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How we study understand the solar system ?

Traditional Methods:
(i) Ground Based Observations – Naked Eye, Telescope
(ii) Space Based Telescope ( e.g. Hubble)
(iii) Satellites
(iv) Earth Based Radar
(v) Theoretical/ Numerical studies

Advanced: Space Missions to Planets (fly by, orbiter, lander)


Observations of Target: Imaging in different Frequency, etc.

Return Sample and Manned: Apollo and Luna Programs

Samples from Outer Space: Fragments from Asteroids, Moon and Mars
Broken debris from violent impacts are hurled into space and transported and
caught in the gravitational field of the Earth.

Studied in Detail: Physical, Chemical, Isotopic and Modeling of such Properties


Sun:

Object/Body at the Center of the Solar System : Star


Ordinary Common Place Star: Low Mass

One of the ~ 109 stars in the galaxy (Milky Way).

1. 99.9% of the mass of the Solar system is in the Sun


2. Formation of planets is by-product of the formation of the Sun.
3. Consists of hot fluid material – Dominated by H and He.
4. Surface Temperature ~ 5700 K.

What happens inside the Sun:


Temperature and Density Increases ( Density ~ 160g/cm3 and T ~ 15x106K)
Nuclear Fusion Occurs under these conditions – which generates Energy
(4 H Atoms are Converted into 1 He Atom)

Since H is being used in the center composition of the center is changing.


Sun:
The Sun is ~ 4.5 Billion Years (Ga) old = 4.5x109 years.

Very steady in its Energy Output – How do we know this ?

Indirect Evidence: The Earth has had life for nearly ~ 3.5 Ga
Life which requires liquid water on the surface.

The Sun had to hold the temperature of the Earth within a narrow margin
So that water neither freezes or boils.

Will it continue like this forever ? NO

After ~ 4Ga the Sun will run of sufficient H in the core to generate energy. At this
stage it may go through a violent phase of very high temperature at the surface and
expansion.

This will engulf Mercury and Venus and incinerate everything on the Earth’s
surface.

It will loose a lot of mass through catastrophic events and cool down to a dwarf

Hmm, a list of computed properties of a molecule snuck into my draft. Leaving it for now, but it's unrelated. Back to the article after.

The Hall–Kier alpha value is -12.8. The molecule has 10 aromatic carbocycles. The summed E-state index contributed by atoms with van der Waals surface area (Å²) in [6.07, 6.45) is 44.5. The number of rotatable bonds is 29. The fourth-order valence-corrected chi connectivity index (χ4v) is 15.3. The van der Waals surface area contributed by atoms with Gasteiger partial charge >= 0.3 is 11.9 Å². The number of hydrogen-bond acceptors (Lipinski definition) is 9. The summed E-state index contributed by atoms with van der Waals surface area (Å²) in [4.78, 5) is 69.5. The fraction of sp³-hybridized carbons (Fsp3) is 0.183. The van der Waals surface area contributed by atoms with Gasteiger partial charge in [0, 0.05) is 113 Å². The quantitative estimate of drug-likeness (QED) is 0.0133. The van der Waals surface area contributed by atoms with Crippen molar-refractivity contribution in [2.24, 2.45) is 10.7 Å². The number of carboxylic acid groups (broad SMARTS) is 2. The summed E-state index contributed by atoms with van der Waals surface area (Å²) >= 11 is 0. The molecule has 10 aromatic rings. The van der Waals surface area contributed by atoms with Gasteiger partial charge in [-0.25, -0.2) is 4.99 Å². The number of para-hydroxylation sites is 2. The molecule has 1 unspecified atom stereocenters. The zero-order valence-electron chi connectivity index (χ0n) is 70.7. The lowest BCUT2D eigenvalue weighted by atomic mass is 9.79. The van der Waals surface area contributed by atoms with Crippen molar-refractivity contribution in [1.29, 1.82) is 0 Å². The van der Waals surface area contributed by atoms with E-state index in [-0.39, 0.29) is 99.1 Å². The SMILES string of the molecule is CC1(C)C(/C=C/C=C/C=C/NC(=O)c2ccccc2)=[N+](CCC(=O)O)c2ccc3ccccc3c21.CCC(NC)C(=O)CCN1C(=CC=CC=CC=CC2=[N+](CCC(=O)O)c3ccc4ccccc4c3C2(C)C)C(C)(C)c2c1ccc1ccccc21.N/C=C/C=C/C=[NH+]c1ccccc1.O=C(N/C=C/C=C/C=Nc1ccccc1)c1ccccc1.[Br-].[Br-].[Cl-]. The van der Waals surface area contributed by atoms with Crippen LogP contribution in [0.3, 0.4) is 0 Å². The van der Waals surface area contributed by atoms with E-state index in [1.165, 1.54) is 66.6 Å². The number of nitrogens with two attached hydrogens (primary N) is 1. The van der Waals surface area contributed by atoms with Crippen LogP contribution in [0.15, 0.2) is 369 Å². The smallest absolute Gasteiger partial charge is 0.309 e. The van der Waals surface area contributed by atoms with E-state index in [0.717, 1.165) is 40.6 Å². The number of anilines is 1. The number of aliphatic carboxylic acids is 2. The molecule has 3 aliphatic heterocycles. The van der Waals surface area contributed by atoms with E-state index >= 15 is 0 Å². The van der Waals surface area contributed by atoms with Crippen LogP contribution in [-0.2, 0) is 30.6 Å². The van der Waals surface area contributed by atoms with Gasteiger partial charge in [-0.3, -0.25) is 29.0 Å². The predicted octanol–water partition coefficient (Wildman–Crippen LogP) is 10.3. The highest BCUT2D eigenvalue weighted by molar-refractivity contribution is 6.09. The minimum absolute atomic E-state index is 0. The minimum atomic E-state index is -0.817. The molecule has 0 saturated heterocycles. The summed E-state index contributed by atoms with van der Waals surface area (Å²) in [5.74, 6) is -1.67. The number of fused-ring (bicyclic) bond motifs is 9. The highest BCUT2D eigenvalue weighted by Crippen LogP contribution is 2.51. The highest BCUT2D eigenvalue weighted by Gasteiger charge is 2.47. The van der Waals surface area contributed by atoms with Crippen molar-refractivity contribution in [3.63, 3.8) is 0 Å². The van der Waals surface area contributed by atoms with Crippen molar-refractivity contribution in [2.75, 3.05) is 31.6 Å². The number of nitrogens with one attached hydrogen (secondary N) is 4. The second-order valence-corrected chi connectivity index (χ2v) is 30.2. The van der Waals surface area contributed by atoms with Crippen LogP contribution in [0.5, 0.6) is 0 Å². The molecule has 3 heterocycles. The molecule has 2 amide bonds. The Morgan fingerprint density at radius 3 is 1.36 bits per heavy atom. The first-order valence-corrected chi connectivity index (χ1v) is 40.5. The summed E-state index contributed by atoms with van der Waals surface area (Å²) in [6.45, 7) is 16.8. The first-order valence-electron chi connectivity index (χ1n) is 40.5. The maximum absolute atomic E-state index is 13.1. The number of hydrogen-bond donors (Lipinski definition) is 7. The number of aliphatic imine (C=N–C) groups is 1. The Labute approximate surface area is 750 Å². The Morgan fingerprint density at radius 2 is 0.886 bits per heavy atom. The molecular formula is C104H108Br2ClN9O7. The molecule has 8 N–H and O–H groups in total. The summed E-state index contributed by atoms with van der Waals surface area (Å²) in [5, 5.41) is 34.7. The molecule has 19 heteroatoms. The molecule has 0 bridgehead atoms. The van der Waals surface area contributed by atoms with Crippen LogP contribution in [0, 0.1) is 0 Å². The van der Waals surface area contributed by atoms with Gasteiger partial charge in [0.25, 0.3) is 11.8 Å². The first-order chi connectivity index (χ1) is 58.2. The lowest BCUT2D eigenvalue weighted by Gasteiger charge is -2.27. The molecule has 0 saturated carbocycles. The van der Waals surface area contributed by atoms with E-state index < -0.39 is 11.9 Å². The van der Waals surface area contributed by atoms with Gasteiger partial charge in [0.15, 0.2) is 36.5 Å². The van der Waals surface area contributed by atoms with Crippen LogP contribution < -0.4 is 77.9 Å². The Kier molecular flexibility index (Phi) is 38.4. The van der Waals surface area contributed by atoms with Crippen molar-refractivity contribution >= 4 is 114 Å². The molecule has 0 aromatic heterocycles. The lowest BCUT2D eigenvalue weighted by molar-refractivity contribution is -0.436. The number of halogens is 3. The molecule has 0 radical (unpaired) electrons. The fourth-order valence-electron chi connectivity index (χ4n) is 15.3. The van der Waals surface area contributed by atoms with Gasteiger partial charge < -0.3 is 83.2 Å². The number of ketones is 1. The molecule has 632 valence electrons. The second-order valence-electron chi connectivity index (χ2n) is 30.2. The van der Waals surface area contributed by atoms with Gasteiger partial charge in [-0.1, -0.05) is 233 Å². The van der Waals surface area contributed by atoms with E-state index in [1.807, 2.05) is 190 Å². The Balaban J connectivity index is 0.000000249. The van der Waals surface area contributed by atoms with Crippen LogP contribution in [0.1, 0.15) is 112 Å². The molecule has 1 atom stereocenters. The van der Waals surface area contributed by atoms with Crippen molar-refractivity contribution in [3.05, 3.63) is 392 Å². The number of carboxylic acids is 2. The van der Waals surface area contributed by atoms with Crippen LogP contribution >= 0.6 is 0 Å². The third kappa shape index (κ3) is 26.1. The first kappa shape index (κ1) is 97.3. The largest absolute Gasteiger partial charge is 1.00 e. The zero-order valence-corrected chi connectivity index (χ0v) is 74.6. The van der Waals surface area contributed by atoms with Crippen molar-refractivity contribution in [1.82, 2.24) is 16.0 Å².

star.
Planets:

Eight of the objects that orbit the Sun are designated as Planets.

They fall into two groups:

The inner four: rocky planets ( Mercury, Venus, Earth and Mars)
Density ~ 3.9 -5.4 g/cm3

The outer four: gaseous planets/ giant planets ( Jupiter, Saturn, Neptune and
Uranus) Much Larger than the Earth, Density ~ 0.7-1.6g/cm3

Why do Giant Planets have such low densities ?

They have a fundamentally different composition than the Earth. They are made of
up of volatile elements H, He, O, C, N and S and contain relatively little rock forming
elements like Si, Mg, Fe, Ca, Al etc. which are more abundant in Earth like planets.

The Giant Planets could have a core of rock and ice but a major portion of their
mass is due to the fluid material.
Planets:

Pluto : It is a very small body ~1200 km in radius Mercury ~ 2439km.

Although it is physically close to the giant planets it is compositionally different. It


does not have fluid material but is has more solid surface.

Asteroids: A large population of small rocky bodies most of which orbit between
Mars and Jupiter. Typical size ~ few kms to 10×kms.

Comet Nuclei: Location is different - beyond Pluto, composition: different from


asteroids. Spend most of their time outside the inner solar system.

Composition: ices and frozen gas. Why ?

Far away – less sunlight ?


Planetary Orbits:
The orbits of the planets are not circular but elliptical.
What is an ellipse ?

Ellipse has two geometrically unique points. - Foci ( Plural of focus).

Ellipse has a semi-major axis (a) and semi-minor axis (b).

The semi major axis is used to define the mean distance of the planet from the Sun.

The mean distance of the Earth is = 1.496x108 km = 1A.U.

Planetary Orbits are Nested with the Sun at the Center.

What governs the motion of the Planets around the Sun ?

Laws of Motion – What about it ?


P = ( 4π 2a3/GM)1/2 M = Mass of Sun = 1.99x1030 kg
A= semi-major axis, G= Universal Gravitational Constant = 6.668x10-11 m3/kg sec2
Orbits with this is relationship between rotation time and mean radial distance are
called Keplerian Orbit.
The Solar Nebula:
Orbits of the planets lie nearly in the same plane.
The Solar Ecliptic Plane is defined as the plane of the Earth’s orbit around the Sun.
The tilts or inclinations of other orbits are measured relative to this plane.

Most planetary orbits have a tilt of a few degrees. Except Pluto and Mercury ( i = 17.1o
and 7.0o)

All planets revolve in a counter clock wise direction viewed from the North side of the